The Manatee County Property Appraiser’s Office website lists the owners as Yvonne and Adam Walker of the same address.

A property at 804 N. Shore Drive has two noise complaints against it, according to the database. That property is owned by Shawn Kaleta, according to the MCPAO website.

SueLynn said it’s still early in the winter tourist season, but she hopes the list of best practices may be working to keep noise complaints down.

“I know the agents, managers and owners who agreed to the list are working hard to have their tenants abide by the list,” she said.

Among the best practices, the tenant agrees to comply with all city codes and ordinances. The tenant is informed of the overnight noise reduction ordinance that begins at 10 p.m. The tenant also agrees not to have loud parties and to respect the rights of adjacent residents.

Larry Chatt of Island Real Estate and Mike Brinson of Anna Maria Island Accommodations worked with SueLynn to identify the best practices criteria.

The mayor said only time will tell if it’s working.

Bradenton Beach starts over on cell tower ordinance

Following an official Feb. 8 dissolution between Bradenton Beach and the Center for Municipal Solutions regarding the ongoing cellular communications tower saga, the city is working on a new ordinance that will better fit its needs.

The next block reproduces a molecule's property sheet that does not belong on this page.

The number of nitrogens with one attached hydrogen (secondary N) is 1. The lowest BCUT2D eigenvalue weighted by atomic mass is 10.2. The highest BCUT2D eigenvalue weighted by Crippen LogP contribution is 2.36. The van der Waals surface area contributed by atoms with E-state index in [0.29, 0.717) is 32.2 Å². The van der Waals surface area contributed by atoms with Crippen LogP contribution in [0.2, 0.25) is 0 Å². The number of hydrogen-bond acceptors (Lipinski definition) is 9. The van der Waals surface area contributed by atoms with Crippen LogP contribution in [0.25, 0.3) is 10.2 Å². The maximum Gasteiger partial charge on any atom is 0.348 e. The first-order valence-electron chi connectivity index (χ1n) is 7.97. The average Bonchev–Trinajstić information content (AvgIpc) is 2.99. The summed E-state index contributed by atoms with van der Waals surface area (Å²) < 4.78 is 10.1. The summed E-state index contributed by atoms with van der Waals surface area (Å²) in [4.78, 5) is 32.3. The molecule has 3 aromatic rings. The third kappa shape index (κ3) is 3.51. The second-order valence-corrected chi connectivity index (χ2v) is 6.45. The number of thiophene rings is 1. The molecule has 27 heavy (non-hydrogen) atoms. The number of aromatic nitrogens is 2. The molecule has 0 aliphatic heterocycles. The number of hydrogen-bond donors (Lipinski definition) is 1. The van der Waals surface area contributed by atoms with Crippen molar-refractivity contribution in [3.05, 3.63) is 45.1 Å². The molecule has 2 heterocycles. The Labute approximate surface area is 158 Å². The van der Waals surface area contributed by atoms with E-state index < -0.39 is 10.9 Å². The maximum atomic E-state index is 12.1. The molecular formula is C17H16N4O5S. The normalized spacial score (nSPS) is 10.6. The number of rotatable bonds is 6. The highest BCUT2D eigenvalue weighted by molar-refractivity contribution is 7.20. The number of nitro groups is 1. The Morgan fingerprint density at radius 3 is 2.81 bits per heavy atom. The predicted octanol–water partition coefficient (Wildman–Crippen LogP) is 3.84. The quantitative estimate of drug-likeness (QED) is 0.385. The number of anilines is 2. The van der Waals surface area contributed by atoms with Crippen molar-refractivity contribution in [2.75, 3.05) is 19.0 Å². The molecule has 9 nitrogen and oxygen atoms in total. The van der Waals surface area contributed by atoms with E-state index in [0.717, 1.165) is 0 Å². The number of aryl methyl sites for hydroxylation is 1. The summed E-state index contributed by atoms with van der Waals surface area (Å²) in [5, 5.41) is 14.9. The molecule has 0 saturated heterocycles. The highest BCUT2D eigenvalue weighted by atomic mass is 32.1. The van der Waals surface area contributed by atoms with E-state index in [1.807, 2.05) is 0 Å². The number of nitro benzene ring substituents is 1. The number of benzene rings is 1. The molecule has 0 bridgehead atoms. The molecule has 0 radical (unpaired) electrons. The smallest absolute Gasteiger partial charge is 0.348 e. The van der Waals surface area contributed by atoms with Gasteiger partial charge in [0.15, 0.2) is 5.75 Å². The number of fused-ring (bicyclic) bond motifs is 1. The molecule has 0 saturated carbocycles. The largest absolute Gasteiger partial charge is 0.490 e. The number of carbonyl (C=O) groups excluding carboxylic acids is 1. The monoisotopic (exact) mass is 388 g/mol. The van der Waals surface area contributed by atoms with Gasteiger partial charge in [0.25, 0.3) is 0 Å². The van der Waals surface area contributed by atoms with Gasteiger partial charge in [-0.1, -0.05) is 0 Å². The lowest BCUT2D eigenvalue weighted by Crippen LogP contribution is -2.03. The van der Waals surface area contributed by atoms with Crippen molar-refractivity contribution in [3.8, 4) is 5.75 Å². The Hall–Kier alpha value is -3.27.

Negotiations between city attorney Ricinda Perry and CMS’s Lawrence “Rusty” Monroe came to a standstill over three key issues in the ordinance Monroe authored in 2011.

Perry said Monroe would not budge on the city’s insurance requirements to retain him as a consultant to review cell tower applications, which was required by Monroe’s ordinance; would not agree to a termination clause; and wanted the city to be responsible for paying him if any applicant pulled out of the process.

Perry informed commissioners Feb. 7 that she did not believe the city and Monroe would come to terms and sent Monroe a letter dated Feb. 8 announcing that the city would not pursue the relationship further.

Perry updated commissioners on the next step at the Feb. 21 city commission meeting.

“He sent a very gracious response back that he understood it wouldn’t work out with us,” said Perry. “That relationship has been severed. The city is working on a new ordinance, public hearing dates have been picked and we will be sending out a request for proposal for another professional company to help with the technical aspects associated with cellular communications.”

Perry said the RFP could be presented to commissioners at their March 7 meeting.

Progress also is being made to address the city’s noise ordinance.

The issue has been listed under old business on the agenda for some time with Mayor John Shaughnessy calling it a complicated issue that the city should not rush.

Shaughnessy said progress is being made, but there is a lot more to do.